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  • Writer's pictureJoanne Jacobs

Without test scores, college admissions is 'chaotic' -- and still unfair

Without SAT or ACT scores, deciding who to admit is "chaotic, admissions officers told Kelly Slay, a Vanderbilt researcher. It's hard to be fair.

Most colleges and universities waived test scores during the pandemic, and many haven't restored them, reports Hechinger's Jill Barshay. Test-optional policies are supposed to be fairer for students who can't afford tutors or test prep.


As the U.S. Supreme Court takes up affirmative action in college admissions, she writes, Slay's interviews "shed light on why test-optional policies haven’t been helpful for increasing diversity on college campuses."

Earlier quantitative studies found that the test-optional movement, which has spread to over 1,700 colleges, failed to substantially raise the share of low-income students or students of color. For example, one study published in 2021 found that the share of Black, Latino and Native American students increased by only 1 percentage point at about 100 colleges and universities that adopted the policy between 2005-06 and 2015-16. A separate study of a group of selective liberal arts colleges that adopted test-optional policies before 2011 didn’t find any didn’t find any diversity improvements on those campuses.

Even at schools that west test-optional years ago, admissions officers are struggling to find unbiased ways to select candidates. Students from affluent families go to schools with stronger academic ratings and lots of AP and IB courses. They can access more extracurriculars and provide more impressive letters of recommendation.


Grade inflation can turn everyone into an A student. The applicant who submitted test scores looks better than the one with identical grades who did not.


“Test optional does not mean an increase in diversity -- racial diversity or socio-economic diversity,” said Slay.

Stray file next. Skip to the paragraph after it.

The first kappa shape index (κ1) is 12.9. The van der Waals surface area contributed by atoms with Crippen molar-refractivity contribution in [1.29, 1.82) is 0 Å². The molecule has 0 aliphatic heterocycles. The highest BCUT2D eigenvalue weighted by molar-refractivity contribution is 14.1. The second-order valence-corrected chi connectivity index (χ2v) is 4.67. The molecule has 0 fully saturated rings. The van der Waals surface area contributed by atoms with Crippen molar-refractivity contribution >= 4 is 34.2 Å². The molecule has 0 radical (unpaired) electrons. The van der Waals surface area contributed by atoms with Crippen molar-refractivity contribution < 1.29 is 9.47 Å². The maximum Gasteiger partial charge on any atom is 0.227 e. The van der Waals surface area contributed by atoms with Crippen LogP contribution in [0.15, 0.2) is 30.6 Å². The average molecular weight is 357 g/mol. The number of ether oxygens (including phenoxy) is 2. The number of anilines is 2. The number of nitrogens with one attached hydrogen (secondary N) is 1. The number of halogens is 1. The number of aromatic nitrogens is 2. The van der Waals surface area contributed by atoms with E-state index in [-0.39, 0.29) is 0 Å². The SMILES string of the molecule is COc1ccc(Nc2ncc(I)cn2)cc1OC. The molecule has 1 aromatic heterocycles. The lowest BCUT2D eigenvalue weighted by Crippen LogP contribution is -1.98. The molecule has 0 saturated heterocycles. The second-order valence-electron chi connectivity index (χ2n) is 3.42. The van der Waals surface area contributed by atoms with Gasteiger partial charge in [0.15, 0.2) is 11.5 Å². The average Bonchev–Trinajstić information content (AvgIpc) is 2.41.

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5 Comments


zeev
Oct 24, 2022

The stated goal of test-optional or no-test policies is to balance various "diversity" measures such as race or color of skin without being constrained by actual achievement and/or expectations of success.


The fact that, per the research, it seems not to work indicates that schools found after toying with this idea that it simply pushes to many unqualified students into colleges where they fail to graduate. Essentially what MIT found, yet again, recently when it restored the need for SAT/ACT scores.


The thing to watch for are student's graduation rates and time-to-graduation for schools like CSU and UC. These are bound to fall in the next 5-6 years despite the institutional efforts to prop them right now.


https://www.universityofcalifornia.edu/about-us/information-center/ug-outcomes

https://tableau.calstate.edu/views/GraduationRatesPopulationPyramidPrototype_liveversion/SummaryDetails


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Guest
Oct 24, 2022

As a homeschooler, even test-optional places demand standardized test scores for my kids. Which is fair, because without tests, how can they know whether or not I was a rigorous instructor? However, the same goes for any random AP English teacher, too.

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Bruce Smith
Bruce Smith
Oct 24, 2022

Instead, test-optional means a greater chance of substituting a student who will end up on academic probation during the first year in place of one who would have achieved higher grades if they hadn't been denied admission because of affirmative action, whose definition has become distorted since President Kennedy first used the phrase.

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Bruce Smith
Bruce Smith
Oct 27, 2022
Replying to

The real point of the test scores, as Diane Ravitch reveals in "Left Back", with special attention to James B. Conant's promotion of the SAT at Harvard, was to discover scholastic aptitude in students from obscure corners of the nation, who might replace the establishment mediocrities who made up too much of the matriculating classes admitted in the 1930s.

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